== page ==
“Guys have to be disciplined. They have to be willing to turn down a shot at time. Tonight, we had no shot discipline. Tonight, it was, ‘I haven’t taken a shot, so I’m going to shoot it.’ when you do that, you shoot 38 percent from the field.”
A reoccurring theme … the players not trusting, or deviating from, Saunders’ offense. Lets see what Antawn Jamison had to say:
“We played selfish basketball at times. On the road, you can’t do that. I don’t care who you’re playing against.”
Flip Saunders didn’t care about Tuesday night’s win over the Philadelphia 76ers. Well, not like he didn’t care, care. If you ask him, I’m sure he’ll tell you that he was damn glad to have a ‘W’ notched in the record book. The win wasn’t even one of those ‘whew, that was a close one, glad we came out on top’ victories of relief for the coach.
No, the Wizards’ 105-98 win over Eddie Jordan’s Sixers was more like a ‘Dammit, I’m still pissed that I had to sub all five of my starters out en masse with eight minutes left in the third quarter just to motivate this frickin’ 8-17 team’ type of night for Saunders.
After the game, I asked Saunders about that magic moment when he subbed Earl Boykins, Nick Young, Dominic McGuire, Andray Blatche and Fabricio Oberto all at once for Gilbert Arenas, Randy Foye, Caron Butler, Antawn Jamison and Brendan Haywood after watching his starters commit three turnovers and three fouls on their way to getting outscored 12-5 four minutes into the second half.
“They talked, and we haven’t totally committed on that. It wasn’t an end of the game thing when we talked about it. It was a – if we do it – a how about a first-timeout play of the game. … It was designed to be an interactive thing with the fans, a first quarter you run a play and see what they have. … We’re still playing with the idea of where it really goes.”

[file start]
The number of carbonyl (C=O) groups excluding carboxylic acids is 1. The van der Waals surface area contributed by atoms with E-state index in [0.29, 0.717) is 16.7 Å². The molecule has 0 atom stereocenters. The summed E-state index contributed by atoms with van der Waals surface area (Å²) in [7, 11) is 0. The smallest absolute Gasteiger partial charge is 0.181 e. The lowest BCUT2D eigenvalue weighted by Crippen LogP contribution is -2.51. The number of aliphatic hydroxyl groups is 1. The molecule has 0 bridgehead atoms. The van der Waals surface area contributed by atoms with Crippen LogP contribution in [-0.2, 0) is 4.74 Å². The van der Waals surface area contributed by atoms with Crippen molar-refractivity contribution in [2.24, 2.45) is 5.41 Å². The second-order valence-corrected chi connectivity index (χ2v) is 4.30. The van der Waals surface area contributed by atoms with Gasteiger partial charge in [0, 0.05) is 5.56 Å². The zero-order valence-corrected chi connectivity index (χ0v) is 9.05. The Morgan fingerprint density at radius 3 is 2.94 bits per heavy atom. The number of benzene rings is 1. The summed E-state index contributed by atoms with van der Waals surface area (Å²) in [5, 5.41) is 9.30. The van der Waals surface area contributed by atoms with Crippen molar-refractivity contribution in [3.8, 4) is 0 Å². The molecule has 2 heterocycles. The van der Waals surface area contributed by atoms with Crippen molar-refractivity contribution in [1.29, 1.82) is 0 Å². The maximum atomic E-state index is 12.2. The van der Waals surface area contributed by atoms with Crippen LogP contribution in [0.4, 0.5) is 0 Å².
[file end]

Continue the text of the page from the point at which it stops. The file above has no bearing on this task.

It only took a couple more days for ESPN’s Mark Jackson and Jeff Van Gundy to get to it. During Friday’s Wizards-Warriors broadcast, Jackson started by bringing up the contest and calling it a “joke.” Van Gundy followed with: Read more »
It’s baffling how for the second game in a row the Wizards came out flat and lacking energy. You’d think that with the sour taste of a 19-win season still fresh, this team would play like they have something to prove. Guess not. Against the Pacers, the poor effort continued for the duration of the game as the Wizards fell 102-86.
So what is the reason? Is it still a matter of everyone getting used to their roles and flow in a new offensive system? Is it still a “process”?
Flip Saunders seemed to be as confused about how to maneuver his team as anyone (which immediately conjured up images of Charlie in “It’s Always Sunny In Philadelphia” in my mind — just see seconds 15-18 in the clip below).
Flip Saunders talks about the opening night win against the Mavericks and looks to Friday’s game against the Hawks in Atlanta. He also praises JaVale McGee for a hard practice and relates how his rotation can always change if players want to earn time.
Jamison talks about his shoulder feeling good, shooting for the first time, and being a cheerleader in Dallas.
Also, NBC 4′s Lindsay Czarniak sat down with Irene Pollin to talk about her involvement in professional sports with her husband Abe.